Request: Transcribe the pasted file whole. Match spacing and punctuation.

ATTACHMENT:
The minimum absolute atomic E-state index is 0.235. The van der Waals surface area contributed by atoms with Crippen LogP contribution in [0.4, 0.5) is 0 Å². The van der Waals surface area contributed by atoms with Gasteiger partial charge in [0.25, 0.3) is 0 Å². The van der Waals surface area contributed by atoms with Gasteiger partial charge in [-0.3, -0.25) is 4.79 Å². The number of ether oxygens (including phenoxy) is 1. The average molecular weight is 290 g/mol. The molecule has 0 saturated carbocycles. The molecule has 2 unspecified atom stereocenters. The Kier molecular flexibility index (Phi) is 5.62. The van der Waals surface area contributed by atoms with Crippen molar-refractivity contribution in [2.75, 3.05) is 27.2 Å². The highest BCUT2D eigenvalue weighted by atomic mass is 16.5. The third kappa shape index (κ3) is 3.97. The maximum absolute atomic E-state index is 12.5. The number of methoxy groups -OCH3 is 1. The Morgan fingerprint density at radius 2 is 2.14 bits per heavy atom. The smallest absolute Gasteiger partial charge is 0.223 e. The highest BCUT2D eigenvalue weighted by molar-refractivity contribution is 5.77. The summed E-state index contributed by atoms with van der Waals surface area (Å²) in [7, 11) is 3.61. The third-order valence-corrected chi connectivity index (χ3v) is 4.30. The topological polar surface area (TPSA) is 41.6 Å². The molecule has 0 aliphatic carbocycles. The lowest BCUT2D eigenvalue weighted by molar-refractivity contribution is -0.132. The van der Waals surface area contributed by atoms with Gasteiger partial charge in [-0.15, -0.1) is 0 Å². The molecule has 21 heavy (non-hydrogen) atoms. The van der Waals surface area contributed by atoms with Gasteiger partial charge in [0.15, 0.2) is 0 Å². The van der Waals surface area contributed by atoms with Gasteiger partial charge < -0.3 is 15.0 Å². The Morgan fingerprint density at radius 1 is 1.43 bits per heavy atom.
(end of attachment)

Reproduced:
The minimum absolute atomic E-state index is 0.235. The van der Waals surface area contributed by atoms with Crippen LogP contribution in [0.4, 0.5) is 0 Å². The van der Waals surface area contributed by atoms with Gasteiger partial charge in [0.25, 0.3) is 0 Å². The van der Waals surface area contributed by atoms with Gasteiger partial charge in [-0.3, -0.25) is 4.79 Å². The number of ether oxygens (including phenoxy) is 1. The average molecular weight is 290 g/mol. The molecule has 0 saturated carbocycles. The molecule has 2 unspecified atom stereocenters. The Kier molecular flexibility index (Phi) is 5.62. The van der Waals surface area contributed by atoms with Crippen molar-refractivity contribution in [2.75, 3.05) is 27.2 Å². The highest BCUT2D eigenvalue weighted by atomic mass is 16.5. The third kappa shape index (κ3) is 3.97. The maximum absolute atomic E-state index is 12.5. The number of methoxy groups -OCH3 is 1. The Morgan fingerprint density at radius 2 is 2.14 bits per heavy atom. The smallest absolute Gasteiger partial charge is 0.223 e. The highest BCUT2D eigenvalue weighted by molar-refractivity contribution is 5.77. The summed E-state index contributed by atoms with van der Waals surface area (Å²) in [7, 11) is 3.61. The third-order valence-corrected chi connectivity index (χ3v) is 4.30. The topological polar surface area (TPSA) is 41.6 Å². The molecule has 0 aliphatic carbocycles. The lowest BCUT2D eigenvalue weighted by molar-refractivity contribution is -0.132. The van der Waals surface area contributed by atoms with Gasteiger partial charge in [-0.15, -0.1) is 0 Å². The molecule has 21 heavy (non-hydrogen) atoms. The van der Waals surface area contributed by atoms with Gasteiger partial charge in [0.15, 0.2) is 0 Å². The van der Waals surface area contributed by atoms with Gasteiger partial charge < -0.3 is 15.0 Å². The Morgan fingerprint density at radius 1 is 1.43 bits per heavy atom.